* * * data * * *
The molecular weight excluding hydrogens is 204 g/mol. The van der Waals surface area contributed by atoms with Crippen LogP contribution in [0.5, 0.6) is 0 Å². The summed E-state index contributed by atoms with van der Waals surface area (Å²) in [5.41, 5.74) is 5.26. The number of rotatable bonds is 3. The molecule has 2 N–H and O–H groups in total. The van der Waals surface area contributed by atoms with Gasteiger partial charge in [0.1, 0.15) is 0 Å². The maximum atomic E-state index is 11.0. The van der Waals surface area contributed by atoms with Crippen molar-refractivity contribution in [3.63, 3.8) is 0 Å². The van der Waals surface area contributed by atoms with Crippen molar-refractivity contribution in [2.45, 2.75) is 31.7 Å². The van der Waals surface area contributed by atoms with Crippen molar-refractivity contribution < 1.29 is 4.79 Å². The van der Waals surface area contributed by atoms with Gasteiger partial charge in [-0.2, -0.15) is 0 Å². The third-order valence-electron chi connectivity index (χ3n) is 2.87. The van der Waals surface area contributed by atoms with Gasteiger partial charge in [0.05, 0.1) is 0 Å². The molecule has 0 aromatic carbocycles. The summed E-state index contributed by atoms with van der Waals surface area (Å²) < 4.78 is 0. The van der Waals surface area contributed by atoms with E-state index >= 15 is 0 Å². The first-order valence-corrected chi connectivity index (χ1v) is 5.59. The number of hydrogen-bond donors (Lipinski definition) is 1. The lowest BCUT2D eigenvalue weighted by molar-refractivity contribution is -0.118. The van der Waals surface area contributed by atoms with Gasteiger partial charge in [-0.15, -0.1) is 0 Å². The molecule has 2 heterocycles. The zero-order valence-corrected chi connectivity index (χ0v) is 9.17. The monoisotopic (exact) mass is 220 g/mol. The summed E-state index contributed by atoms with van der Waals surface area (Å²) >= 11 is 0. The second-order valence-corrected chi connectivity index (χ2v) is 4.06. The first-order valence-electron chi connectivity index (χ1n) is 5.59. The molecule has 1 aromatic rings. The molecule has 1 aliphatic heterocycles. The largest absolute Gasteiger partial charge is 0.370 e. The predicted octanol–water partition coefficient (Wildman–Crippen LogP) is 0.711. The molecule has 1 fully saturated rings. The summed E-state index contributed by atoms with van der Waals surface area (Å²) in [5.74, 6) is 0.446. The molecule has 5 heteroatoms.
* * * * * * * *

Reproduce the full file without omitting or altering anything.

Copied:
The molecular weight excluding hydrogens is 204 g/mol. The van der Waals surface area contributed by atoms with Crippen LogP contribution in [0.5, 0.6) is 0 Å². The summed E-state index contributed by atoms with van der Waals surface area (Å²) in [5.41, 5.74) is 5.26. The number of rotatable bonds is 3. The molecule has 2 N–H and O–H groups in total. The van der Waals surface area contributed by atoms with Gasteiger partial charge in [0.1, 0.15) is 0 Å². The maximum atomic E-state index is 11.0. The van der Waals surface area contributed by atoms with Crippen molar-refractivity contribution in [3.63, 3.8) is 0 Å². The van der Waals surface area contributed by atoms with Crippen molar-refractivity contribution in [2.45, 2.75) is 31.7 Å². The van der Waals surface area contributed by atoms with Crippen molar-refractivity contribution < 1.29 is 4.79 Å². The van der Waals surface area contributed by atoms with Gasteiger partial charge in [-0.2, -0.15) is 0 Å². The third-order valence-electron chi connectivity index (χ3n) is 2.87. The van der Waals surface area contributed by atoms with Gasteiger partial charge in [0.05, 0.1) is 0 Å². The molecule has 0 aromatic carbocycles. The summed E-state index contributed by atoms with van der Waals surface area (Å²) < 4.78 is 0. The van der Waals surface area contributed by atoms with E-state index >= 15 is 0 Å². The first-order valence-corrected chi connectivity index (χ1v) is 5.59. The number of hydrogen-bond donors (Lipinski definition) is 1. The lowest BCUT2D eigenvalue weighted by molar-refractivity contribution is -0.118. The van der Waals surface area contributed by atoms with Gasteiger partial charge in [-0.15, -0.1) is 0 Å². The molecule has 2 heterocycles. The zero-order valence-corrected chi connectivity index (χ0v) is 9.17. The monoisotopic (exact) mass is 220 g/mol. The summed E-state index contributed by atoms with van der Waals surface area (Å²) >= 11 is 0. The second-order valence-corrected chi connectivity index (χ2v) is 4.06. The first-order valence-electron chi connectivity index (χ1n) is 5.59. The molecule has 1 aromatic rings. The molecule has 1 aliphatic heterocycles. The largest absolute Gasteiger partial charge is 0.370 e. The predicted octanol–water partition coefficient (Wildman–Crippen LogP) is 0.711. The molecule has 1 fully saturated rings. The summed E-state index contributed by atoms with van der Waals surface area (Å²) in [5.74, 6) is 0.446. The molecule has 5 heteroatoms.